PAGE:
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Ensuring the health and safety of rental properties

Posted on Wednesday, 15 January 2014 09:22AM by Artful Lodger
The government is taking a particular interest in private rented sector (PRS) health and safety at the moment. In November, it revealed it would be reviewing the condition of rental homes in December before publishing a paper that will ask figures within the housing sector if they think current standards need to be improved. Meanwhile, a Liberal Democrat MP and the Residential Landlords Association have called for electrical safety checks in the PRS to be made mandatory.
Thus, it would seem this is going to be a prevalent topic over the course of 2014 and is something letting agents need to be aware of. But what can agencies do to ensure the properties in their care comply with all health and safety requirements? Read on to find out.
The fundamentals
There are three fundamental areas of PRS health and safety that landlords and letting agents are responsible for - gas, fire and electricity. Meeting these requirements will go a long way to ensuring rental properties are kept safe.
By law, any gas appliances must be installed by a Gas Safe registered engineer, be checked by a professional annually and tenants need to be provided with a copy of the gas safety check record within 28 days of moving into a property.
When it comes to fire, homes need to comply with regulations regarding escape routes, while furniture must be fire-retardant and display the appropriate label. Fire alarms also have to be installed, although the requirements vary depending on the size and age of the property in question.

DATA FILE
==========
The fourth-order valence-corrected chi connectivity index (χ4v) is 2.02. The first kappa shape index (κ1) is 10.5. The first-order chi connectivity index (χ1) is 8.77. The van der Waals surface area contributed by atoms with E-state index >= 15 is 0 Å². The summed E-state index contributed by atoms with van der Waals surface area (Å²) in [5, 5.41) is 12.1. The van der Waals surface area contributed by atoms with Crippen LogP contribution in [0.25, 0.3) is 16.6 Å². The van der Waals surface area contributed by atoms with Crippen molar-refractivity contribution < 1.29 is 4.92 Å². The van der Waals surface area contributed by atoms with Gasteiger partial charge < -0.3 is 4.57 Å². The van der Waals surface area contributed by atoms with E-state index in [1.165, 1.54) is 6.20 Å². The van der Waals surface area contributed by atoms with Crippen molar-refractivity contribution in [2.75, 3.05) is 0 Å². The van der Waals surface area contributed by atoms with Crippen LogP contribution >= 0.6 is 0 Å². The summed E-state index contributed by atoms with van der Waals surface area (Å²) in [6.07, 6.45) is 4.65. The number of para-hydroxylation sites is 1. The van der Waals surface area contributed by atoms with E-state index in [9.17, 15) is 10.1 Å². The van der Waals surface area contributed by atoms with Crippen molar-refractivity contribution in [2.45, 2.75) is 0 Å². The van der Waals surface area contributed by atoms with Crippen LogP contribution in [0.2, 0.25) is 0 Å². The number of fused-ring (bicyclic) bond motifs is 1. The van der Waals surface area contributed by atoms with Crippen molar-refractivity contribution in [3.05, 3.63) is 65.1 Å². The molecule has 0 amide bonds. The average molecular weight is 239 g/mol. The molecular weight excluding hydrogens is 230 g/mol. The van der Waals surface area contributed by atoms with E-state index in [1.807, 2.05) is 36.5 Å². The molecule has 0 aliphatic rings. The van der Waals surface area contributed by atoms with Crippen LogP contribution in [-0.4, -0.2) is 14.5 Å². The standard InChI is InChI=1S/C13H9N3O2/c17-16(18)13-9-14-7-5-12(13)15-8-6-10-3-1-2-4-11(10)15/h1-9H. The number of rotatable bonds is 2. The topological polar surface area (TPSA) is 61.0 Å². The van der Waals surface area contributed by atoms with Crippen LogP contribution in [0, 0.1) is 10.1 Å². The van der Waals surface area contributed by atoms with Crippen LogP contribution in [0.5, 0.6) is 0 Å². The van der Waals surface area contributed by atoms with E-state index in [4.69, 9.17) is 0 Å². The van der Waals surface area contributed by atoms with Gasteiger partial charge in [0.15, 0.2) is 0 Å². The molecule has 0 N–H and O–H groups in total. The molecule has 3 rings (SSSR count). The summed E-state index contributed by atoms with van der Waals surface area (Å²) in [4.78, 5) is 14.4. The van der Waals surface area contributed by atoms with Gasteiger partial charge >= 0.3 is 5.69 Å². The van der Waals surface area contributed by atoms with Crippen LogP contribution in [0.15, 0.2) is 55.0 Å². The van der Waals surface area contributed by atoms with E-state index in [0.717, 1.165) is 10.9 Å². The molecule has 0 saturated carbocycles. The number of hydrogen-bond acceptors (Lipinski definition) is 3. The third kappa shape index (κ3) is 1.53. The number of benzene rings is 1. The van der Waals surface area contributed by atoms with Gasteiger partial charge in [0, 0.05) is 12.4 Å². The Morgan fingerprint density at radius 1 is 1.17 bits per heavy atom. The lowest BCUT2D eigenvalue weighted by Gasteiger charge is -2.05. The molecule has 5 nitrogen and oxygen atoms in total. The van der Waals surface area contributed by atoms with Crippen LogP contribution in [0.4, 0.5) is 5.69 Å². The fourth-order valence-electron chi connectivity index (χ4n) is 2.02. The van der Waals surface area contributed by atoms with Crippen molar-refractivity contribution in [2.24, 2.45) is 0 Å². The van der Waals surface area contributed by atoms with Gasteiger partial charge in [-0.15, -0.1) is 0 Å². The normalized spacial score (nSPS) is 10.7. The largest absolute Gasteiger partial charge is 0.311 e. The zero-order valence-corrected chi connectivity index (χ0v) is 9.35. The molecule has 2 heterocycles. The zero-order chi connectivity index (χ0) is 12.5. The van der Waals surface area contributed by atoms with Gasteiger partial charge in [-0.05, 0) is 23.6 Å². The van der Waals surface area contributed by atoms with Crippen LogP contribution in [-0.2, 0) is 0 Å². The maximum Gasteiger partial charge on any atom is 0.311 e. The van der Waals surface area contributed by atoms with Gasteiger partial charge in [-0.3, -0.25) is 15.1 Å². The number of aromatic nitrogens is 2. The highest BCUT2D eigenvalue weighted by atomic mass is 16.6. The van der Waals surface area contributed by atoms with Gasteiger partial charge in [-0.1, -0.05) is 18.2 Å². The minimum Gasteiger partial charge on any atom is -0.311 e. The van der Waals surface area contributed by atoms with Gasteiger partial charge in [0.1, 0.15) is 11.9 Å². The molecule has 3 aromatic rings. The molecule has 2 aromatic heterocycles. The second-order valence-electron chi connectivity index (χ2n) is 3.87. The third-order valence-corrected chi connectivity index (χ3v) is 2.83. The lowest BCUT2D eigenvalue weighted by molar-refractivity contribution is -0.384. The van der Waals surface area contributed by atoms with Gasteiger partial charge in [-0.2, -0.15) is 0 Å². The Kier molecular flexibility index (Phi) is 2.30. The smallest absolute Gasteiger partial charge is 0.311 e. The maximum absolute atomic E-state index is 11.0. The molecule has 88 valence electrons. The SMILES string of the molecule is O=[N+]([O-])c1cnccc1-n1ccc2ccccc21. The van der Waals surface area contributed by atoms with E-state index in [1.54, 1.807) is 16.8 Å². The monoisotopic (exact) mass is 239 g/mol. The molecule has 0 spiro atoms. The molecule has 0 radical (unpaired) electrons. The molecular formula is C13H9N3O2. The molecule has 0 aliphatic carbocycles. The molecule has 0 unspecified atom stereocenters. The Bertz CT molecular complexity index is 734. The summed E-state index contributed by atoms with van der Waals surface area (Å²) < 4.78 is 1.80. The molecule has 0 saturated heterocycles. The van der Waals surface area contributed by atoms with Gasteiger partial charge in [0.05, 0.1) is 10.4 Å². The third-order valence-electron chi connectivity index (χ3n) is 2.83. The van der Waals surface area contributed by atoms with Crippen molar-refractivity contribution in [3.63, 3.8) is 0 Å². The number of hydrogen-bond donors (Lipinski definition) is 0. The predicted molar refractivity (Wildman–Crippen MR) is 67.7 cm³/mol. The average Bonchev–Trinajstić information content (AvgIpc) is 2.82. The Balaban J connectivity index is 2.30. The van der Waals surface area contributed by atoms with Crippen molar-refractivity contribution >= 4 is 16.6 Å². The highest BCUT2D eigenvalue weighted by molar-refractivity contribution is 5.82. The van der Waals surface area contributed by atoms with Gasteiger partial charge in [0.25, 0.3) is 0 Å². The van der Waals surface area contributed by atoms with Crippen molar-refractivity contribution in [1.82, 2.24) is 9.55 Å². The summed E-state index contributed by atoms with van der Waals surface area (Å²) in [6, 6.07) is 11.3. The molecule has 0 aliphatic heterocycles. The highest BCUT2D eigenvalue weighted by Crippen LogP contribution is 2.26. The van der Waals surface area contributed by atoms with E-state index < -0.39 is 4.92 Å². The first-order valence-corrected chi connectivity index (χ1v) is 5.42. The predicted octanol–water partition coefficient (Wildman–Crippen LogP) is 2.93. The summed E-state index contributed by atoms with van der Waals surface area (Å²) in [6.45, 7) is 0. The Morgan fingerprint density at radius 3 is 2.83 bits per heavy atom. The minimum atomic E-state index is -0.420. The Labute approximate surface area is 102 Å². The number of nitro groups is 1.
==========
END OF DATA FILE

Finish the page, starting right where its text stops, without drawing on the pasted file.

Regarding electrics, the landlord or agent is responsible for ensuring all fittings and appliances are kept safe. As of yet, there is no requirement for annual checks, but this is something the government is considering introducing.
Other things to think about
Health and safety doesn't stop with these fundamentals however and landlords will likely be held responsible for accidents that occur in any part of the home. Efforts should be made to ensure every area of a property is kept as safe as possible, even if it's just small things such as removing trip hazards.
The tenancy agreement should clearly state who is responsible for the maintenance of communal areas to avoid any disputes occurring.
When problems do occur, it's vital to ensure they are solved as quickly as possible. Developing a good working relationship with professional contractors is key to this, as it's important for an agency to know it can rely on the company working on its properties.
Using specialised property rental software can really enhance the maintenance process. This technology will allow for contractor's jobs and tasks to be easily tracked and recorded, while it can also be used to make payments, print bills and invoices and manage contracts.
Effective maintenance will keep tenants happy, as they will appreciate problems being solved quickly. This can enhance an agency's brand image and increases the chances of it being recommended to others.
The key to ensuring rental properties remain safe and secure is to be proactive rather than reactive. Tackling problems at an early stage prevents them from escalating and becoming more time consuming and expensive at a later date.